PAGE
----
By RONALD BLUM
The Associated Press
NEW YORK — Major League Baseball owners voted unanimously Friday to approve a new posting agreement with their Japanese counterparts, a move that allowed bidding to start for coveted pitcher and outfielder Shohei Ohtani.
Following the deal with Nippon Professional Baseball, Ohtani was put up for bid by the Pacific League’s Nippon Ham Fighters for the maximum $20 million posting fee. That opened a window for the 23-year-old to reach agreement on a contract with an MLB team until 11:59 p.m. on Dec. 22.
Under MLB’s new collective bargaining agreement, Ohtani is limited to a minor league contract subject to a team’s signing bonus pool. Texas has the most available at $3,535,000, followed by the New York Yankees ($3.5 million), Minnesota ($3.07 million), Pittsburgh ($2,266,750), Seattle ($1,557,500), Miami ($1.49 million) and the Los Angeles Angels ($1,315,000).
Ohtani was in Los Angeles, a person familiar with his location said. That person spoke on condition of anonymity because no announcement was made.
His agent, CAA Baseball co-head Nez Balelo, sent a memorandum to all teams Nov. 24 asking for “presentations in both Japanese and English via email” allowing the agency to “share it with the Ohtani family so we can proceed with our due diligence.”
According to a copy of the memo obtained by The Associated Press, presentations should include:
— “An evaluation of Shohei’s talent as a pitcher and/or a hitter;”
— “Player development, medical, training and player performance philosophies and capabilities;”
— “Major league, minor league and spring training facilities;”
— “Resources for Shohei’s cultural assimilation;”
— “A detailed plan for integrating Shohei into the organization;”
— “Why the city and franchise are a desirable place to play;”
— “Relevant marketplace characteristics;”
—— “And anything else that would help Shohei choose a subset of clubs on which to focus.”
Speaking during an availability Friday at Stamford, Connecticut, Yankees general manager Brian Cashman said “we spent a lot of time” responding to the memo “and it involved a lot of different departments.”
“I think he’d be a perfect fit for us,” Cashman told reporters. “We put our best foot forward. … It’s a big stage here and it’s meant to have the best talent to play on, and Ohtani represents the next great talent that’s available in the world of baseball.”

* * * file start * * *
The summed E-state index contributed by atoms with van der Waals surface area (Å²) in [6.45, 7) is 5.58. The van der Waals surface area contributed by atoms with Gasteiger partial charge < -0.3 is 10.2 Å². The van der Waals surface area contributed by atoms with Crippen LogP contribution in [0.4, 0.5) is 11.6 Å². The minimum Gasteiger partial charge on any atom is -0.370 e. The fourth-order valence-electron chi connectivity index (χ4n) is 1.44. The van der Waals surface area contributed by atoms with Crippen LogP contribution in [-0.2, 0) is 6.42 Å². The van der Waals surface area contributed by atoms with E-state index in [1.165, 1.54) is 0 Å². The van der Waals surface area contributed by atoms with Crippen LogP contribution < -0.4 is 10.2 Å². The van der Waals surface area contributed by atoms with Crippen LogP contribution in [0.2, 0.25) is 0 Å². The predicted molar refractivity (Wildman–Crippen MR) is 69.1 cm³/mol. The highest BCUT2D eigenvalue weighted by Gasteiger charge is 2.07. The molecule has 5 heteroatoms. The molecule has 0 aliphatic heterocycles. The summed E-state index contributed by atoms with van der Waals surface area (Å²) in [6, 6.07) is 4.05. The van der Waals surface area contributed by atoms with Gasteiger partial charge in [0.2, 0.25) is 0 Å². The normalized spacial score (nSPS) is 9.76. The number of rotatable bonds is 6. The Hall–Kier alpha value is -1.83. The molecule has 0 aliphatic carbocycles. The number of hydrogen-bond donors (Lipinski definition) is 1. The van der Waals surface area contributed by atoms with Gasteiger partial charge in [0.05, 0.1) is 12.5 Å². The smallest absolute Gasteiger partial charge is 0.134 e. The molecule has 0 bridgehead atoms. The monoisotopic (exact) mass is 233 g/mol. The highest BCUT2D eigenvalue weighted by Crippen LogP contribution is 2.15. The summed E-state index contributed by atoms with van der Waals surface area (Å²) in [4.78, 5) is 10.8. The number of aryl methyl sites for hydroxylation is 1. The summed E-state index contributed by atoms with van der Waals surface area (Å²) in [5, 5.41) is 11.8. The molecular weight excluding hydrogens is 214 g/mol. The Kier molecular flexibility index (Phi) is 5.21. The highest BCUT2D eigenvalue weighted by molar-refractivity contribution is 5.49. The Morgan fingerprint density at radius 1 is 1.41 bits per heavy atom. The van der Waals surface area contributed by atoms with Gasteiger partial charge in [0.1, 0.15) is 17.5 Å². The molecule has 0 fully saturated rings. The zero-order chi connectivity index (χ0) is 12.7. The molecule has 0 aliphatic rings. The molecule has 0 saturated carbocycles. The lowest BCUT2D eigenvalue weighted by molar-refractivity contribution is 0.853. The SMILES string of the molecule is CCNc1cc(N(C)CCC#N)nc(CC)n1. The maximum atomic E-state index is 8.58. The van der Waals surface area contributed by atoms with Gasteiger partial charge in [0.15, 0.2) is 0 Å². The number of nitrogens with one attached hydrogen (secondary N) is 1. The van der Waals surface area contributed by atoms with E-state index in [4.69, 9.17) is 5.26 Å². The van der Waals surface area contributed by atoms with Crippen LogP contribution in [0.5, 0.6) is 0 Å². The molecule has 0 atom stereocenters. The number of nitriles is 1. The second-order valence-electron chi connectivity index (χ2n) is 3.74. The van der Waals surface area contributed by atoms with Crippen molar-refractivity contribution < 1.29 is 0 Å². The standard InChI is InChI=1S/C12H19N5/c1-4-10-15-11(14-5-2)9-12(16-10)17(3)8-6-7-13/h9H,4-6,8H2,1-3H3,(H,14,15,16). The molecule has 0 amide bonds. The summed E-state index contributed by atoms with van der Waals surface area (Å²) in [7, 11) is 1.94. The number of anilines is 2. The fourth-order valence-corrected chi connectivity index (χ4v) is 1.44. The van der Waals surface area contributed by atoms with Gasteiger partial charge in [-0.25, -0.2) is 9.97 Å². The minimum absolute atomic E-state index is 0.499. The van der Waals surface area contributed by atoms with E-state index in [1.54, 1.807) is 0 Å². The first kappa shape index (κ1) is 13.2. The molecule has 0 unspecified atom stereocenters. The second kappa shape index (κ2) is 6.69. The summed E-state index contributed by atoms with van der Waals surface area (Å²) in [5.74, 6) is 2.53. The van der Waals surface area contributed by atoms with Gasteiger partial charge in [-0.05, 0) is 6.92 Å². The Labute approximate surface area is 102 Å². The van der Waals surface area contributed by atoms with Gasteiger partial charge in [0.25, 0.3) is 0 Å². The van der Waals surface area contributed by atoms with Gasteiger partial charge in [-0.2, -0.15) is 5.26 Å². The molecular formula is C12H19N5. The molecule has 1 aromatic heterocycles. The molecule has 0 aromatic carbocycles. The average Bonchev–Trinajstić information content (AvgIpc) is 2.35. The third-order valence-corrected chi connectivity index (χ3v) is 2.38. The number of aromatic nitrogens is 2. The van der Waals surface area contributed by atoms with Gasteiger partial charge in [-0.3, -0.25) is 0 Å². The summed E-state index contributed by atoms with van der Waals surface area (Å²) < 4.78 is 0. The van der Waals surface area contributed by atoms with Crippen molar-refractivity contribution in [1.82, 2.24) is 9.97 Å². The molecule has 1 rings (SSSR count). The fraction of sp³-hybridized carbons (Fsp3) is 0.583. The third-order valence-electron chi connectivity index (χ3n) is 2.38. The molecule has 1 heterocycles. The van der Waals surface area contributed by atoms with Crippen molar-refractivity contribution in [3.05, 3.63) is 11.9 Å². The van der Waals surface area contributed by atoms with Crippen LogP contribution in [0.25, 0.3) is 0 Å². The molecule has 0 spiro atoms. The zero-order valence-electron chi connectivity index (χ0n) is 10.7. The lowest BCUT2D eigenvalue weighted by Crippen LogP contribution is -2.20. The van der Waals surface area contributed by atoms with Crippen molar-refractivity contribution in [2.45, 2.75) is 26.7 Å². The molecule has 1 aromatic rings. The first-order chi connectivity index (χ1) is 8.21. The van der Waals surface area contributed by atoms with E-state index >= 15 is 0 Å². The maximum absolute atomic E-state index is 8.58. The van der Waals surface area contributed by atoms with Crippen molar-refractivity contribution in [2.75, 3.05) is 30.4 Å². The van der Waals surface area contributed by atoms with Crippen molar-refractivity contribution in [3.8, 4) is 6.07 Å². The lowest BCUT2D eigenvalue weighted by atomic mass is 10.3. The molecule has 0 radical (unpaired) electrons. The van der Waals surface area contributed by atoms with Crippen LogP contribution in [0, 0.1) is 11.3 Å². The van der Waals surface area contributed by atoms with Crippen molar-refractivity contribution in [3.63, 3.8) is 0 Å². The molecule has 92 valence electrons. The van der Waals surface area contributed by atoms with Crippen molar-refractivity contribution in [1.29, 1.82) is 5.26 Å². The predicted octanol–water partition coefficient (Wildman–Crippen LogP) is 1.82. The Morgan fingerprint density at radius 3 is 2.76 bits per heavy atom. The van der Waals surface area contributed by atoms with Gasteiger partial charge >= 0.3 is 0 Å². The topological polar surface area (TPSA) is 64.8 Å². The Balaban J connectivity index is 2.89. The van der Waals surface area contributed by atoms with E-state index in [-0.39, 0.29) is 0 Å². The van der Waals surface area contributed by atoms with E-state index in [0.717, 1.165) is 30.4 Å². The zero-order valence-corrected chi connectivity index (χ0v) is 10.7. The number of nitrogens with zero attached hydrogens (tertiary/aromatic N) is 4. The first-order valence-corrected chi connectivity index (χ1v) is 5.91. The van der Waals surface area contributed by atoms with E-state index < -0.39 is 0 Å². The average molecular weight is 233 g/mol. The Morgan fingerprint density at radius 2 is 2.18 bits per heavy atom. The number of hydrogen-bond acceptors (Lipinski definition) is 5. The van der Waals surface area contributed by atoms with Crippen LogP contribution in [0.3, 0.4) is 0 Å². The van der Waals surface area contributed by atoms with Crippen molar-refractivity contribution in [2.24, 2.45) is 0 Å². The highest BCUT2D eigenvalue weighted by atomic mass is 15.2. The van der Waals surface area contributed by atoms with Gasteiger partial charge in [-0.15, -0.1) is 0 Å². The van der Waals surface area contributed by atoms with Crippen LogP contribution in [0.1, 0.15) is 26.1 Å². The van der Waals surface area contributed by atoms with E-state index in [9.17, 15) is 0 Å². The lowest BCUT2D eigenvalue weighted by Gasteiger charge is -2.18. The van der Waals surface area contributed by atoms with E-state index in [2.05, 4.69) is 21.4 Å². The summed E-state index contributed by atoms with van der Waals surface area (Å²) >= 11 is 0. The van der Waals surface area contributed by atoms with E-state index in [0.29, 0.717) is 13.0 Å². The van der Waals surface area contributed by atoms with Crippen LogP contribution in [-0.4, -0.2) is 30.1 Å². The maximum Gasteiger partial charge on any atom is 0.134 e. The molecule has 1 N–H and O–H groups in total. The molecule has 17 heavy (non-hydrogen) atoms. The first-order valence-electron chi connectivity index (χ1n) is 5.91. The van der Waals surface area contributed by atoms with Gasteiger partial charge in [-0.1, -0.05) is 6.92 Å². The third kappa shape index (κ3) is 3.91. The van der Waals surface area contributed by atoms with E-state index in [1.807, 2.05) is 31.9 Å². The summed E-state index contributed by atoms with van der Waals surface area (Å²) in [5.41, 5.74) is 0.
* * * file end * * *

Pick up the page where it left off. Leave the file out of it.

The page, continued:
Cashman flew to Japan to watch Ohtani pitch in August. He envisions him as a two-way player for New York, which has been scouting Ohtani since 2012.
“A very dynamic, unique player that could play both sides of the ball,” he said. “He’s someone of extreme value.”
Ohtani is limited to a minor league contract because of restrictions imposed by the MLB collective bargaining agreement adopted in November 2016. Foreign players are not eligible for major league contracts until they turn 25 and have six seasons of professional experience.
Ohtani was the 2016 Pacific League MVP and was 3-2 with a 3.20 ERA this year for the Fighters, limited because of thigh and ankle injuries. He hit .332 in 65 games with 16 doubles, eight homers and 31 RBIs.
A right-hander, Ohtani has a 42-15 record with a 2.52 ERA and 624 strikeouts in 543 innings over five seasons, and a .286 batting average with 48 homers and 166 RBIs.
In addition, MLB said Kazuhisa Makita, a 33-year-old right-hander on the Pacific League’s Seibu Lions, will be posted by Dec. 31.
As part of the agreement with NPB that runs from next Nov. 1 through Oct. 31, 2021, a tiered system for posting fees will be put in place. The fee will be 20 percent of the first $25 million of a major league contract and the percentage drops to 17.5 percent of the next $25 million and 15 percent of any amount over $50 million. There will be a supplemental fee of 15 percent of any earned bonuses, salary escalators and exercised options.
For minor league contracts, the fee will be 25 percent of the signing bonus, and there will be a supplemental fee for any foreign professionals who at first agree to minor league deals that include major league terms that later come into force.
Half the posting fee is due within 14 days of when an agreement is confirmed, an additional 25 percent within 12 months of the agreement’s confirmation and the remainder within 18 months of the deal’s confirmation. Any supplemental fee is due within 30 days of the end of the World Series in the season the fee is earned by the player.
Starting next offseason, the posting period will be shortened to Nov. 1 through Dec. 5, and the period to reach a deal after a player is posted will revert of its traditional 30-day length. Under the previous agreement, the time period was Nov. 1 through March 1.